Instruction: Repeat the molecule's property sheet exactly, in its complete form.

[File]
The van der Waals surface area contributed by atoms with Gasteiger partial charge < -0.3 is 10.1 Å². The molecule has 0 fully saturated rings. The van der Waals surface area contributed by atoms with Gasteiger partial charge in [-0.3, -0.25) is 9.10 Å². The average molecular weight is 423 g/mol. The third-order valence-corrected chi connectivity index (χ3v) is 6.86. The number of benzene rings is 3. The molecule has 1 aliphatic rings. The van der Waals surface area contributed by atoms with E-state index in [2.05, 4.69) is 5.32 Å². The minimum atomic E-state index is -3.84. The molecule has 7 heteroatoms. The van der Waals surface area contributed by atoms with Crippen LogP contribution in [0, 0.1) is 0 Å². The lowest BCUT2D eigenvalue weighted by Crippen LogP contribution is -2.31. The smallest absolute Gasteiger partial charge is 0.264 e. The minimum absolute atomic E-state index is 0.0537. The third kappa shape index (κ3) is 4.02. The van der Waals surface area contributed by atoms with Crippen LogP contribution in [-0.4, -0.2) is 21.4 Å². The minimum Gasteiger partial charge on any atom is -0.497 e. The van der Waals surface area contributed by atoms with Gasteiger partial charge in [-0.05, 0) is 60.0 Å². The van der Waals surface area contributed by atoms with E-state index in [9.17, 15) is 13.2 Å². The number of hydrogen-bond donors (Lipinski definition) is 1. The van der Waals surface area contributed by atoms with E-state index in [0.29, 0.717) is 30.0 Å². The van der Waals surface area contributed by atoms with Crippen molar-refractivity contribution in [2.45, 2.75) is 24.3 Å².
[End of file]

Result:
The van der Waals surface area contributed by atoms with Gasteiger partial charge < -0.3 is 10.1 Å². The molecule has 0 fully saturated rings. The van der Waals surface area contributed by atoms with Gasteiger partial charge in [-0.3, -0.25) is 9.10 Å². The average molecular weight is 423 g/mol. The third-order valence-corrected chi connectivity index (χ3v) is 6.86. The number of benzene rings is 3. The molecule has 1 aliphatic rings. The van der Waals surface area contributed by atoms with E-state index in [2.05, 4.69) is 5.32 Å². The minimum atomic E-state index is -3.84. The molecule has 7 heteroatoms. The van der Waals surface area contributed by atoms with Crippen LogP contribution in [0, 0.1) is 0 Å². The lowest BCUT2D eigenvalue weighted by Crippen LogP contribution is -2.31. The smallest absolute Gasteiger partial charge is 0.264 e. The minimum absolute atomic E-state index is 0.0537. The third kappa shape index (κ3) is 4.02. The van der Waals surface area contributed by atoms with Crippen LogP contribution in [-0.4, -0.2) is 21.4 Å². The minimum Gasteiger partial charge on any atom is -0.497 e. The van der Waals surface area contributed by atoms with Gasteiger partial charge in [-0.05, 0) is 60.0 Å². The van der Waals surface area contributed by atoms with E-state index in [9.17, 15) is 13.2 Å². The number of hydrogen-bond donors (Lipinski definition) is 1. The van der Waals surface area contributed by atoms with E-state index in [0.29, 0.717) is 30.0 Å². The van der Waals surface area contributed by atoms with Crippen molar-refractivity contribution in [2.45, 2.75) is 24.3 Å².